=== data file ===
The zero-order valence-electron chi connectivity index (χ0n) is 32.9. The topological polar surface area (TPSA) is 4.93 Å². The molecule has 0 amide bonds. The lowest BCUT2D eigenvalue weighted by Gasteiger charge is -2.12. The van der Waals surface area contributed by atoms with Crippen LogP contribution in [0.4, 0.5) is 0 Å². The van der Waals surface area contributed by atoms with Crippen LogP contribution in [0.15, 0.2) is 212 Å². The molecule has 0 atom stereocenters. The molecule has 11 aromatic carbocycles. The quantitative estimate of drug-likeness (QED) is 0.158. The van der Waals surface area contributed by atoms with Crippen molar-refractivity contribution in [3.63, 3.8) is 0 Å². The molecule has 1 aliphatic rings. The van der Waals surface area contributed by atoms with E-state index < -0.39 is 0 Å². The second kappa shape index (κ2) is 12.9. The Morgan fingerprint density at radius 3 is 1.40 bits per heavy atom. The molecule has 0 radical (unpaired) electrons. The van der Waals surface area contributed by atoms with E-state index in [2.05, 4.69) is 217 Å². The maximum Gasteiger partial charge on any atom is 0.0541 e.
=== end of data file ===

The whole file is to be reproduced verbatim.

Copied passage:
The zero-order valence-electron chi connectivity index (χ0n) is 32.9. The topological polar surface area (TPSA) is 4.93 Å². The molecule has 0 amide bonds. The lowest BCUT2D eigenvalue weighted by Gasteiger charge is -2.12. The van der Waals surface area contributed by atoms with Crippen LogP contribution in [0.4, 0.5) is 0 Å². The van der Waals surface area contributed by atoms with Crippen LogP contribution in [0.15, 0.2) is 212 Å². The molecule has 0 atom stereocenters. The molecule has 11 aromatic carbocycles. The quantitative estimate of drug-likeness (QED) is 0.158. The van der Waals surface area contributed by atoms with Crippen molar-refractivity contribution in [3.63, 3.8) is 0 Å². The molecule has 1 aliphatic rings. The van der Waals surface area contributed by atoms with E-state index < -0.39 is 0 Å². The second kappa shape index (κ2) is 12.9. The Morgan fingerprint density at radius 3 is 1.40 bits per heavy atom. The molecule has 0 radical (unpaired) electrons. The van der Waals surface area contributed by atoms with E-state index in [2.05, 4.69) is 217 Å². The maximum Gasteiger partial charge on any atom is 0.0541 e.